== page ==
Report of the Royal Commission on Indian Affairs for the Province of British Columbia
Under Order-in-Council dated the 10th day of June, in the Year of Our Lord One Thousand Nine Hundred and Thirteen.
* This document is housed at the Royal BC Archives in Victoria, BC.
To Field Marshal
His Royal Highness Prince Arthur William Patrick Albert,
Duke of Connaught and of Strathearn, K.G., K.T., K.P., etc., etc.
Governor General and Commander in Chief of the Dominion of Canada
May it please Your Royal Highness:
The Commissioners appointed by Letters Patent under the Agreement made on the 24th day of September 1912, by Your Royal Highness’s Special Commissioner and the then Premier of British Columbia in respect to Indian Reserves and Indian land requirements in that Province, had but shortly entered upon the performance of their duties when they found that matters extraneous to the Agreement would be brought before them, and that for the satisfactory settlement of the whole British Columbia Indian question it would be well to hear such representations as might be made therein, reporting the same with an expression of the opinions formed by the Commissioners consequent upon such representation and their visitations of Indian Reserves.
Your Commissioners thereupon adopted and conveyed to Your Superintendent-General of Indian Affairs a Resolution upon the subject of such extraneous matters. The Resolution and the Order-in-Council defining the extent and nature of the action to be taken by the Commissioners in respect to such matters as follows:
RESOLUTION OF THE ROYAL COMMISSION ON INDIAN AFFAIRS FOR BRITISH COLUMBIA, ADOPTED 20TH MAY, 1913:
“Moved by Mr Commissioner McKenna, seconded by Mr Commissioner Macdowall and ordered:
“Whereas the Commission is of opinion that its jurisdiction is confined to the scope of the agreement referred to therein;
AND WHEREAS it appears that many matters and questions extraneous to the agreement will be brought before the Commission;
AND WHEREAS serious dissatisfaction among the Indians is likely to be created if the Commission declines to consider and report upon such questions;
AND WHEREAS for the satisfactory disposal of such matters and questions it may be necessary to report upon conditions and make suggestions as to policy;
BE IT RESOLVED: That it be intimated to the Governments of the Dominion and the Province that if they so desire and instruct the Commission, the Board will be pleased to deal with all such questions and matters and report, submitting suggestions as to the action to be taken and the policy followed.”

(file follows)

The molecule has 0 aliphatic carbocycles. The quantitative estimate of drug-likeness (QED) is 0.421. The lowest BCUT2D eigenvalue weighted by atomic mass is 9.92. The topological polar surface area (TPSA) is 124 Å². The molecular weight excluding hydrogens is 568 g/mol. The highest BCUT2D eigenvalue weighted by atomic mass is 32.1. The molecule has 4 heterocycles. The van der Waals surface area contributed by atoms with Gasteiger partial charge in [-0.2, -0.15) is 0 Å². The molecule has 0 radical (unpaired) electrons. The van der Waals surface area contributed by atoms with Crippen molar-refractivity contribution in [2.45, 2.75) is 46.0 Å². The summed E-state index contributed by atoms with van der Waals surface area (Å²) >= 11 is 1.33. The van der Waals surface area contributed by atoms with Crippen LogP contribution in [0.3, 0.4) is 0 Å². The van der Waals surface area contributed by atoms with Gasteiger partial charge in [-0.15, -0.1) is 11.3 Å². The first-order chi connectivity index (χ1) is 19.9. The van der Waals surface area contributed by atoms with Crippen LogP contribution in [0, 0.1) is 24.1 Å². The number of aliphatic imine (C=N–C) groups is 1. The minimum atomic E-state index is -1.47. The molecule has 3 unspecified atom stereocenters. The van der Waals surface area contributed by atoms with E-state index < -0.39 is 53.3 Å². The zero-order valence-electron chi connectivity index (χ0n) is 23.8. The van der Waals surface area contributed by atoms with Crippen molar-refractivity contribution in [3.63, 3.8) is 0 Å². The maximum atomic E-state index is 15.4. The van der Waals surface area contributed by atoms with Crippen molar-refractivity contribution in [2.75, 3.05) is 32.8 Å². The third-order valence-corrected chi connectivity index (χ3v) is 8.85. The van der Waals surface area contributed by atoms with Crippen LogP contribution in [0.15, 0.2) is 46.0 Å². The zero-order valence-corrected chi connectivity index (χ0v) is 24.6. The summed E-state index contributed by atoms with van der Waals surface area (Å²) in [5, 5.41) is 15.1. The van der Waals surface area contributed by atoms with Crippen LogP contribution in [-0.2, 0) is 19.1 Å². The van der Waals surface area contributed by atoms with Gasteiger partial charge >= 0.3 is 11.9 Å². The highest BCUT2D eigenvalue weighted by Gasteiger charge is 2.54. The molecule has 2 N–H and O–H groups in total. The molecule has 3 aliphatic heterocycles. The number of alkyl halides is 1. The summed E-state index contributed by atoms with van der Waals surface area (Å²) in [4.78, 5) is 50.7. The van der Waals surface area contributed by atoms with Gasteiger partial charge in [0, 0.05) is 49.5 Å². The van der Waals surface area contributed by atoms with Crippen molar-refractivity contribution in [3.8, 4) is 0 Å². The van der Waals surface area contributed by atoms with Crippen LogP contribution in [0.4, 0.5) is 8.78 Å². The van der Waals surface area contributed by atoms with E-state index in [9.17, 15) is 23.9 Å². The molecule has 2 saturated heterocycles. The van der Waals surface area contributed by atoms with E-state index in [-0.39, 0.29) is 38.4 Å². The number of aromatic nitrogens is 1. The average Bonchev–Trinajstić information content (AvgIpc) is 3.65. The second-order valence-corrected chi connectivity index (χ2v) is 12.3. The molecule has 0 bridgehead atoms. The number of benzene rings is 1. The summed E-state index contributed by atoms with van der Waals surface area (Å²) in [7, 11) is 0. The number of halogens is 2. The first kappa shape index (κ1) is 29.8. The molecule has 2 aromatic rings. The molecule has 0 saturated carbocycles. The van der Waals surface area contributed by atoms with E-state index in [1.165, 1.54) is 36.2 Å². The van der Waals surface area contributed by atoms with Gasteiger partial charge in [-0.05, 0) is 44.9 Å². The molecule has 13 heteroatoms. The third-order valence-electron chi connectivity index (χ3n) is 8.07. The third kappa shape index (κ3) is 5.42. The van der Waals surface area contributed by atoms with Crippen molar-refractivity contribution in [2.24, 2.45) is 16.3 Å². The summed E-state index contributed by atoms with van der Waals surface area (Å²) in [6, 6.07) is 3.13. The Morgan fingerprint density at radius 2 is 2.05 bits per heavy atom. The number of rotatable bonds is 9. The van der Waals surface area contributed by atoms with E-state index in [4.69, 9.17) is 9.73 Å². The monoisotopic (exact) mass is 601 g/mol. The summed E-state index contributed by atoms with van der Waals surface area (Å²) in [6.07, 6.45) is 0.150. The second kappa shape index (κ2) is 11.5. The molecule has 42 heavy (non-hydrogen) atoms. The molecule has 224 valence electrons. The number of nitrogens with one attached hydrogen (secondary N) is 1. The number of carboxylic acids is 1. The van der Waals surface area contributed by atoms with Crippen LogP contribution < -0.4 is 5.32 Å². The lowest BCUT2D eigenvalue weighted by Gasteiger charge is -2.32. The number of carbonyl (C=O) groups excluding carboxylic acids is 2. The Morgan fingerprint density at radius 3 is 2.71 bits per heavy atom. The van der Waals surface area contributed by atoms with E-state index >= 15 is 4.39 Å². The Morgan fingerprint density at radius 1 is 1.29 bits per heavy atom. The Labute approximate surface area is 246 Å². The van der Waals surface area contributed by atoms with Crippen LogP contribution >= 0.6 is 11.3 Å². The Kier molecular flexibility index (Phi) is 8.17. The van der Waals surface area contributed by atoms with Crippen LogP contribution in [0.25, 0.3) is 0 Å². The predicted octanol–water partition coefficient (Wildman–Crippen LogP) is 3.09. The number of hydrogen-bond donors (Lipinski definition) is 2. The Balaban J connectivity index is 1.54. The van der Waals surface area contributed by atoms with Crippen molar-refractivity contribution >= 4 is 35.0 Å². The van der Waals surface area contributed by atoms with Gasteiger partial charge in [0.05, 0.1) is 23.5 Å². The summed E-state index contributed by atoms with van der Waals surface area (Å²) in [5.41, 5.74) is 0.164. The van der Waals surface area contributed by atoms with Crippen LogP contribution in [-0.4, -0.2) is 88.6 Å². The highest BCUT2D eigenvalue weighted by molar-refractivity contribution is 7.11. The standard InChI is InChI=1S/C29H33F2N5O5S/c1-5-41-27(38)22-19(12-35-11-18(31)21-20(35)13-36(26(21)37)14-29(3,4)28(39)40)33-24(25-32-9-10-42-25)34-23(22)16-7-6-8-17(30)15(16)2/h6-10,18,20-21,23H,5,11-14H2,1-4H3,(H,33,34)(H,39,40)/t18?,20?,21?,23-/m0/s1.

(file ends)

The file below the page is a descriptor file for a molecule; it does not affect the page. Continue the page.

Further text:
ORDER-IN-COUNCIL OF 10TH JUNE, 1913:
- C. 1401.
“Certified copy of a Report of the Committee of the Privy Council, approved by His Excellency the Administrator on the 10th of June, 1913.
The Committee of the Privy Council have had before them a memorandum, dated 31st day of May, 1913, from the Acting Superintendent-General of Indian Affairs, submitting a copy of a resolution passed by the Royal Commission on Indian Affairs in British Columbia, dated Tuesday, 20th May, 1913.
“The Minister observes that it is clear that the agreement between the representatives of the Province of British Columbia and the Dominion does not contemplate an investigation and settlement of matters appertaining to general Indian policy in British Columbia. It is confined to matters affecting Indian lands which require adjustment between the parties.
“The Minister is of the opinion that it would be inadvisable to burden the Commission with the investigation of all matters that might be brought to their attention by Indians, many of which would be of slight importance not affecting the relations of the two Governments. Unless great care were taken misconception might arise in the minds of the Indians as to the action of the Commission if authorized to make a general investigation; the Commission having power to deal finally with all matters mentioned in the agreement subject to the approval of the two Governments, but having only instructions to report and make suggestions as to other matters.
“The Minister submits that the Commission would, however, during its sittings in different districts of the Province obtain valuable information as to Indian conditions and progress and would probably form distinct opinions on these points and on the future policy which should be adopted by the Dominion Government towards the Indians of British Columbia.
“The Minister, therefore, recommends that the Commission be restricted in action to the terms of the agreement but that the Commission be informed that this Government would be prepared to receive a general report on the conditions of the Indians with suggestions as to the future policy and administration of Indian Affairs in the Province of British Columbia, the Indians being distinctly advised concerning the scope of the enquiry under the agreement and that the Commission will merely convey to the Government the views of the Indians respecting any matters extraneous to the agreement brought to their attention.
“The Committee concur in the foregoing and submit the same for approval.
(Signed) Rodolphe Boudreau,
Clerk of the Privy Council.”